Learn How to Choose the Right Server with Professional Guidance

There’s a handful of items that configure a machine. We build everything configured to order. We have CPU, Memory, RAM, hard drive space, and connectivity.

What additional components are there? Well, we build everything specific to the customer’s need. So that’s why we really try to dig in. Sometimes that applications are requiring a large memory count, or sometimes their whole need for a machine is to actually have disc drive space. So we really drill down as best we can.

Contact us for a quote on your business server today!

1 According to Gartner, “However, even with the widespread adoption of virtualization over the last five years, most enterprises still report relatively low overall server and CPU utilization across their infrastructure. One Gartner study of large enterprises showed an average x86 server CPU utilization between 8% and 20%.” Gartner, 10 Ways to Reduce the Cost of Acquiring Servers, Daniel Bowers, 27 October 2017.

2 Gartner says, “On an x86 rack server with two processors, the processors can represent 30% or more of the total cost of the server hardware. In the example shown in Figure 2, avoiding the highest-performing Intel Xeon Platinum 8180 processor in favor of the lower-premium 8168 processor yields a server with a 35% reduction in hardware list price, but only a 10% reduction in peak performance.” Ibid.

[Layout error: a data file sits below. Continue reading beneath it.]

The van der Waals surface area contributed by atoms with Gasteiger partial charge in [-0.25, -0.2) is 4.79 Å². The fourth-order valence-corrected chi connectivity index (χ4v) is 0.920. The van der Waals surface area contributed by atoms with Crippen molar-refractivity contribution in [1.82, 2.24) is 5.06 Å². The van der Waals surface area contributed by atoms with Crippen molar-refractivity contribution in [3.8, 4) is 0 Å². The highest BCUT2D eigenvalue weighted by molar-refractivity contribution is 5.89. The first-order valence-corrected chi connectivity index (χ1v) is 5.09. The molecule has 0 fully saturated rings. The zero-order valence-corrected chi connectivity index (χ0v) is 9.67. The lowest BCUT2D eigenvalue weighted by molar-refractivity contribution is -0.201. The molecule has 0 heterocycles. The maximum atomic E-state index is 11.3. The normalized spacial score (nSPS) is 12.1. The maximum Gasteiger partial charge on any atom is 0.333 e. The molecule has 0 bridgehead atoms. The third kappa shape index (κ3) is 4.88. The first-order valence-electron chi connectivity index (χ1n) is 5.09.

3 Gartner reported, “Lower-cost ways to achieve a desired memory amount can be discovered by analyzing the multiple combinations of DIMM counts and sizes available. In one example, on an x86 server model in mid-2017, choosing eight 16GB DIMMs instead of 16 8GB DIMMs resulted in a 30% lower cost for memory, with no difference in net memory capacity or memory performance.” Ibid.

4 According to Gartner: “By revisiting the choice of SSD types, including considering new SSDs built from cheaper or more reliable flash technologies introduced since the initial configuration selection, buyers can save 40% or more on SSDs.” Ibid.

GARTNER is a registered trademark and service mark of Gartner, Inc. and/or its affiliates in the U.S. and internationally, and is used herein with permission. All rights reserved. Gartner does not endorse any vendor, product or service depicted in its research publications, and does not advise technology users to select only those vendors with the highest ratings or other designation. Gartner research publications consist of the opinions of Gartner’s research organization and should not be construed as statements of fact. Gartner disclaims all warranties, expressed or implied, with respect to this research, including any warranties of merchantability or fitness or a particular purpose.